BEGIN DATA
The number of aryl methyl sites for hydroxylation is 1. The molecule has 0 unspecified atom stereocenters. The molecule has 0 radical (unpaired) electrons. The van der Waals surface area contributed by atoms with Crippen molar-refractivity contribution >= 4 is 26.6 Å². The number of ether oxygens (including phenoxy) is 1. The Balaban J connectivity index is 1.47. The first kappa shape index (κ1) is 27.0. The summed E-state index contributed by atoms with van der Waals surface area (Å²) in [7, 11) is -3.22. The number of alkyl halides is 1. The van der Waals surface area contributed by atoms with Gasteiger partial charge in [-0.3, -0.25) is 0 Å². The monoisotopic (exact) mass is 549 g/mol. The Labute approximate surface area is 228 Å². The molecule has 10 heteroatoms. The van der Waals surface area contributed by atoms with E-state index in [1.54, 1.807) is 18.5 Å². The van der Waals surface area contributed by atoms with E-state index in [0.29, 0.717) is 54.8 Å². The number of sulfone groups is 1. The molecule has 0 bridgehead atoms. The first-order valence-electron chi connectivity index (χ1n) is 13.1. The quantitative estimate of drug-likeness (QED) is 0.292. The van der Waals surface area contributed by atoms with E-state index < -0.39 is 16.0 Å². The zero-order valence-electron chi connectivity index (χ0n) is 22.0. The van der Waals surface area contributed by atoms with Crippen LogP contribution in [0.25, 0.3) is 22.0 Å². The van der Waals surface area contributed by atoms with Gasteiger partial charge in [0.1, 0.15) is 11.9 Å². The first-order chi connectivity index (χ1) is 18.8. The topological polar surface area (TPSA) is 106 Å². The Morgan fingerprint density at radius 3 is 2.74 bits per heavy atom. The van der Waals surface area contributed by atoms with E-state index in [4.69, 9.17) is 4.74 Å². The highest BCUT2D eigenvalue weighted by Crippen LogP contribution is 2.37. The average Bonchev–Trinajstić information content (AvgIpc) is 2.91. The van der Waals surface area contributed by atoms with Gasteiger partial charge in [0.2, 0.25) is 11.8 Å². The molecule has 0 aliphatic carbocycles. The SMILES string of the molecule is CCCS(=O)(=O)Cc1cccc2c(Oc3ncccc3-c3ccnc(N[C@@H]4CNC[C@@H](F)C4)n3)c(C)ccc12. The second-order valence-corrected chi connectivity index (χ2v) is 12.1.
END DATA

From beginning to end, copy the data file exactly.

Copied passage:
The number of aryl methyl sites for hydroxylation is 1. The molecule has 0 unspecified atom stereocenters. The molecule has 0 radical (unpaired) electrons. The van der Waals surface area contributed by atoms with Crippen molar-refractivity contribution >= 4 is 26.6 Å². The number of ether oxygens (including phenoxy) is 1. The Balaban J connectivity index is 1.47. The first kappa shape index (κ1) is 27.0. The summed E-state index contributed by atoms with van der Waals surface area (Å²) in [7, 11) is -3.22. The number of alkyl halides is 1. The van der Waals surface area contributed by atoms with Gasteiger partial charge in [-0.3, -0.25) is 0 Å². The monoisotopic (exact) mass is 549 g/mol. The Labute approximate surface area is 228 Å². The molecule has 10 heteroatoms. The van der Waals surface area contributed by atoms with E-state index in [1.54, 1.807) is 18.5 Å². The van der Waals surface area contributed by atoms with E-state index in [0.29, 0.717) is 54.8 Å². The number of sulfone groups is 1. The molecule has 0 bridgehead atoms. The first-order valence-electron chi connectivity index (χ1n) is 13.1. The quantitative estimate of drug-likeness (QED) is 0.292. The van der Waals surface area contributed by atoms with E-state index < -0.39 is 16.0 Å². The zero-order valence-electron chi connectivity index (χ0n) is 22.0. The van der Waals surface area contributed by atoms with Crippen LogP contribution in [0.25, 0.3) is 22.0 Å². The van der Waals surface area contributed by atoms with Gasteiger partial charge in [0.1, 0.15) is 11.9 Å². The first-order chi connectivity index (χ1) is 18.8. The topological polar surface area (TPSA) is 106 Å². The Morgan fingerprint density at radius 3 is 2.74 bits per heavy atom. The van der Waals surface area contributed by atoms with E-state index in [4.69, 9.17) is 4.74 Å². The highest BCUT2D eigenvalue weighted by Crippen LogP contribution is 2.37. The average Bonchev–Trinajstić information content (AvgIpc) is 2.91. The van der Waals surface area contributed by atoms with Gasteiger partial charge in [0.2, 0.25) is 11.8 Å². The molecule has 0 aliphatic carbocycles. The SMILES string of the molecule is CCCS(=O)(=O)Cc1cccc2c(Oc3ncccc3-c3ccnc(N[C@@H]4CNC[C@@H](F)C4)n3)c(C)ccc12. The second-order valence-corrected chi connectivity index (χ2v) is 12.1.